Beijing has lambasted the outgoing senior US diplomat in Hong Kong after he accused the Chinese authorities of dismantling the city’s freedoms and high degree of autonomy through a “chilling” national security law and an electoral overhaul.

Hanscom Smith. File photo: US Consulate General Hong Kong.

China’s foreign ministry office in Hong Kong issued a strongly-worded statement hitting back at a farewell speech by US Consul General Hanscom Smith, who said that Hong Kong’s institutions had suffered an “assault” from Beijing with the “broad, crude, and chilling” application of the sweeping security legislation.

The envoy, who will depart soon after completing his tenure, also pointed to China’s “wholesale abandonment of democratic processes” in its move to revamp the local electoral process last year. The authorities introduced a new national security vetting mechanism for election candidates to ensure “patriots administer Hong Kong” and sharply reduced the ratio of directly elected lawmakers.

In a statement released on Monday night, the foreign ministry office “strongly condemned” Smith’s farewell statement and said it “slandered” China’s governing policy on the city. The remarks also “defamed” the successful implementation of One Country Two Systems, it said.

China and Hong Kong flags at Lee Tung Avenue in Wan Chai. Photo: Hillary Leung/HKFP.

“The sad ‘farewell statement’ Smith gave was a symbol of the complete bankruptcy of the US strategy of ‘containing China with Hong Kong’,” the statement said.

‘Foreign interference’

In his farewell remarks published on Monday, Smith said patriotism had become “a cudgel to drive reform-minded leaders out of Hong Kong’s professional associations,” citing the closure of independent news outlets, the detention of journalists and the arrest of politicians.

He also rejected claims by the Beijing and Hong Kong authorities that the 2019 widespread unrest was fuelled by foreign interference. Smith said what prompted Hongkongers to protest on the streets was “not a desire for independence but rather for the freedoms and autonomy they were promised.”

“Blaming ‘foreign forces’ for unrest and violence, a beloved trope of authoritarian governments, is merely the PRC leadership’s effort to shirk responsibility and pin its shortcomings on a foreign scapegoat,” Smith said.

He went on to accuse Beijing of characterising routine diplomatic activities as “interference,” with diplomats threatened with the security law for conducting what Smith described as ordinary business.

“An exchange of views is not collusion. Attending an event is not interference. A handshake is not ‘a black hand’,” the US official said.

‘Sinister intentions’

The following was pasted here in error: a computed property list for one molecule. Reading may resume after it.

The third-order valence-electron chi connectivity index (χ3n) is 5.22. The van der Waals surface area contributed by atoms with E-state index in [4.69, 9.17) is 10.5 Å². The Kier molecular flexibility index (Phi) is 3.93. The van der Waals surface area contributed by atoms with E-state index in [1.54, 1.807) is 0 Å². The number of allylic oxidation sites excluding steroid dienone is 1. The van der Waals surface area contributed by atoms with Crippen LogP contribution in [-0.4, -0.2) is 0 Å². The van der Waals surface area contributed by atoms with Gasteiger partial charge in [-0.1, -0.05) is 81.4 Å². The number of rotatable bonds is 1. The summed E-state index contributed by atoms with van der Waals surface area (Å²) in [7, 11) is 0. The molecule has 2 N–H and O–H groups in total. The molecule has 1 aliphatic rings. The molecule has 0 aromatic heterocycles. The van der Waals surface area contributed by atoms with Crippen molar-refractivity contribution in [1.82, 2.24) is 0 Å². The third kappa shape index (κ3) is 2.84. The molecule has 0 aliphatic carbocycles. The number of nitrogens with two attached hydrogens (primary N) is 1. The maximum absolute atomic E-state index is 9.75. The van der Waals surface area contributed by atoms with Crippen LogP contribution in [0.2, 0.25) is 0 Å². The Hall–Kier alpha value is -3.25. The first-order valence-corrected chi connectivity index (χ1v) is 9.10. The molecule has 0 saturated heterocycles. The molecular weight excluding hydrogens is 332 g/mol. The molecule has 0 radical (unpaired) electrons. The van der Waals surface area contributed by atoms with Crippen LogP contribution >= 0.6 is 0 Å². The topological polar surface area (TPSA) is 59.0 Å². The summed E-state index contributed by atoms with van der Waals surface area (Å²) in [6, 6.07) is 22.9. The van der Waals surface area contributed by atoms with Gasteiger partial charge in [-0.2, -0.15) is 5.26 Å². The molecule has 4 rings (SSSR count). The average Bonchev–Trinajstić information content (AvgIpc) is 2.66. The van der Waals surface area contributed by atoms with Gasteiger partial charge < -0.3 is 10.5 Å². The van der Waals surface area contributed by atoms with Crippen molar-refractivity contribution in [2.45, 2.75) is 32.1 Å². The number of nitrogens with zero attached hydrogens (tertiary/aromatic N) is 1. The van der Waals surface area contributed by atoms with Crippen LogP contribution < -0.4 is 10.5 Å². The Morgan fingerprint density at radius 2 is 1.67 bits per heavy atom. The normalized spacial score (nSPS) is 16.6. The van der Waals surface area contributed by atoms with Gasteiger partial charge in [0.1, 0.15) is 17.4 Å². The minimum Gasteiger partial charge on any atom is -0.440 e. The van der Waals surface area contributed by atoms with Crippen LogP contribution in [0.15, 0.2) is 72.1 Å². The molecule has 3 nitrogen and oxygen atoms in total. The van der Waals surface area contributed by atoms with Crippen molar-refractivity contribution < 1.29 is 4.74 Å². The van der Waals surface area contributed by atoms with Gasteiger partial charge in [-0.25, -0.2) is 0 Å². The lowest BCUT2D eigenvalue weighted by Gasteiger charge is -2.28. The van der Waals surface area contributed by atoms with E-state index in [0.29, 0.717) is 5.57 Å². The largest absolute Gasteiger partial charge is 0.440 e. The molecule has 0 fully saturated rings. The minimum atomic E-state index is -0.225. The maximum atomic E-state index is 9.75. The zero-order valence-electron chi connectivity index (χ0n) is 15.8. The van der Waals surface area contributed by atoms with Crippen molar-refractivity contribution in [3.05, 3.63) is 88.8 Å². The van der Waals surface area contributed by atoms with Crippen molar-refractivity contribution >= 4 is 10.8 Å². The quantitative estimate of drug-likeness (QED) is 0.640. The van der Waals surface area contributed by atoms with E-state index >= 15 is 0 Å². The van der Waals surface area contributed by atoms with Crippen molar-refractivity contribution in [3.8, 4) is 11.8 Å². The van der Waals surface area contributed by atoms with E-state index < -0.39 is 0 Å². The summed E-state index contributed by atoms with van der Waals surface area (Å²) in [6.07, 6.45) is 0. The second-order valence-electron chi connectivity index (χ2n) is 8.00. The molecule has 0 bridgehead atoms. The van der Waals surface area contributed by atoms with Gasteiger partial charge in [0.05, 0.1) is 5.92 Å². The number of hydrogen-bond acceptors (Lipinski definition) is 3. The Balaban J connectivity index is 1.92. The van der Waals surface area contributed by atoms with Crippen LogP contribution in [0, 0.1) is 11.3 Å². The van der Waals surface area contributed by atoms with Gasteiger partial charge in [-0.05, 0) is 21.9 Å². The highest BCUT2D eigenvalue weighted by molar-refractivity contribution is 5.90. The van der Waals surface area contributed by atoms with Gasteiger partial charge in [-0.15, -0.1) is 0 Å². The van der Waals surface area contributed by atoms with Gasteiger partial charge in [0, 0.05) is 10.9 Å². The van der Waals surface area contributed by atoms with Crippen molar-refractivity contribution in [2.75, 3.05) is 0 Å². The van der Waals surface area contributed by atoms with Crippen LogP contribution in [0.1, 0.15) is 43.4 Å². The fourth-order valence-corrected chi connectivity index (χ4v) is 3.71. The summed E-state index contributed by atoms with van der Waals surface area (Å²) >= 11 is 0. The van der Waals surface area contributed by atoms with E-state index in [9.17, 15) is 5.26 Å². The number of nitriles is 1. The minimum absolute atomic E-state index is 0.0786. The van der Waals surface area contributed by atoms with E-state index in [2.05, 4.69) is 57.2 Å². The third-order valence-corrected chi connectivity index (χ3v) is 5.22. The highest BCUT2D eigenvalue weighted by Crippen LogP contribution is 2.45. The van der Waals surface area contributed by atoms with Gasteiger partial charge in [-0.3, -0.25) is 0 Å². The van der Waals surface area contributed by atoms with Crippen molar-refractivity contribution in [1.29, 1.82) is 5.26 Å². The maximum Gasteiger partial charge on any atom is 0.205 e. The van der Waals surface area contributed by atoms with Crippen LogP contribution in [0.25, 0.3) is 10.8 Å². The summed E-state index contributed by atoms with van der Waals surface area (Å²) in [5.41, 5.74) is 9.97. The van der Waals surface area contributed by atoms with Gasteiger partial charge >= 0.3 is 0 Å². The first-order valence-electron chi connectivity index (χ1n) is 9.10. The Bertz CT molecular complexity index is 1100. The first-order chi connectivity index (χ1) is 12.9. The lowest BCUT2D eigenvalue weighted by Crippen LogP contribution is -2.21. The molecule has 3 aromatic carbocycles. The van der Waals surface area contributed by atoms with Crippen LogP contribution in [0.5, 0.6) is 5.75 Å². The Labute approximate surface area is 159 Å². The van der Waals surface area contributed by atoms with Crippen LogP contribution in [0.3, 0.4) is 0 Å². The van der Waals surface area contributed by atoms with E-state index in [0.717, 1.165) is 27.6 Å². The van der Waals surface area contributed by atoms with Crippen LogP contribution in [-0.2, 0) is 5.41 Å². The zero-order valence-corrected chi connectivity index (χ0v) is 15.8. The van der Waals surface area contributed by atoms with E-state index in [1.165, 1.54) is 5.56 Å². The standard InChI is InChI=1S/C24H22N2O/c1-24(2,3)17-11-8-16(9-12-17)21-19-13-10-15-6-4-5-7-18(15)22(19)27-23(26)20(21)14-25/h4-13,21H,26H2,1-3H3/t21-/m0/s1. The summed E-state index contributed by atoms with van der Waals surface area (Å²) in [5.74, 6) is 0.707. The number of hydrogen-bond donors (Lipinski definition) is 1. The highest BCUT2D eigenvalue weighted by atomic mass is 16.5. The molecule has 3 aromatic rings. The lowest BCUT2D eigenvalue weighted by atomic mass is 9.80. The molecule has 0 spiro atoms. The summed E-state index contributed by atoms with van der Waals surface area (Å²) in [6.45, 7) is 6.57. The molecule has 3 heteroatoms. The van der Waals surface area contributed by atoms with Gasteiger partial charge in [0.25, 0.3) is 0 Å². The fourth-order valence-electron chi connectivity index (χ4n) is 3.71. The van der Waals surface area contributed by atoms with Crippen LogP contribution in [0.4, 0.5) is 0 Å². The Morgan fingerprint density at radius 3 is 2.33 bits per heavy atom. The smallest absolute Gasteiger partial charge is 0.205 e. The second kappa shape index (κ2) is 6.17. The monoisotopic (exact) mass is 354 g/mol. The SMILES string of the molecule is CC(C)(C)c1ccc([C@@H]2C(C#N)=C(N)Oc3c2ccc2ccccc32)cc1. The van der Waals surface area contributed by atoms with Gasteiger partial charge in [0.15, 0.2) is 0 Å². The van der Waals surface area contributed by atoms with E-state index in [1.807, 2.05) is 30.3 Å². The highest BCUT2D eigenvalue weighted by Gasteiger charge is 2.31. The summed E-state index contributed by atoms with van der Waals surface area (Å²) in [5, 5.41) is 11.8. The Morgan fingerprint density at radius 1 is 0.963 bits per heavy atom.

Claims of “eroded autonomy, democratic regression and suppression on human rights” were “American prejudice,” the Chinese foreign ministry said.

It said the US was disrupting Hong Kong’s prosperity and stability by ignoring objections from China and Hong Kong society and continuing to make “alarmist rants” about the city’s future.

“The sinister intentions of the US have been exposed to the fullest,” its statement said. “Smith’s conspiracy has failed… no one in Hong Kong cares anymore. There is nothing to be done, so [he] can only pick up his bag and leave. Bye, Smith!”

A banner inside the Hong Kong government headquarters promoting the national security law. Photo: GovHK.

The Hong Kong government called Smith’s comments on the national security law unfair. In a statement, it described the Beijing-imposed legislation as putting a stop to chaos and restoring order in Hong Kong, as well as ensuring the principle of One Country, Two Systems was implemented smoothly and continuously.

“What the Hong Kong National Security Law seeks to prevent, suppress and punish are distinctly different from normal interactions. Law-abiding people will not unwittingly violate the law.”

The government also defended the China-drafted electoral overhaul passed in May 2021, saying the requirement that only “patriots” hold power was a political rule commonly practised in the world.

No one in any country or region in the world will ever allow political power to fall into the hands of forces or individuals who do not love, or even sell out or betray, their own country.”

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Kelly Ho

Kelly Ho has an interest in local politics, education and sports. She formerly worked at South China Morning Post Young Post, where she specialised in reporting on issues related to Hong Kong youth. She has a bachelor's degree in Journalism from the University of Hong Kong, with a second major in Politics and Public Administration.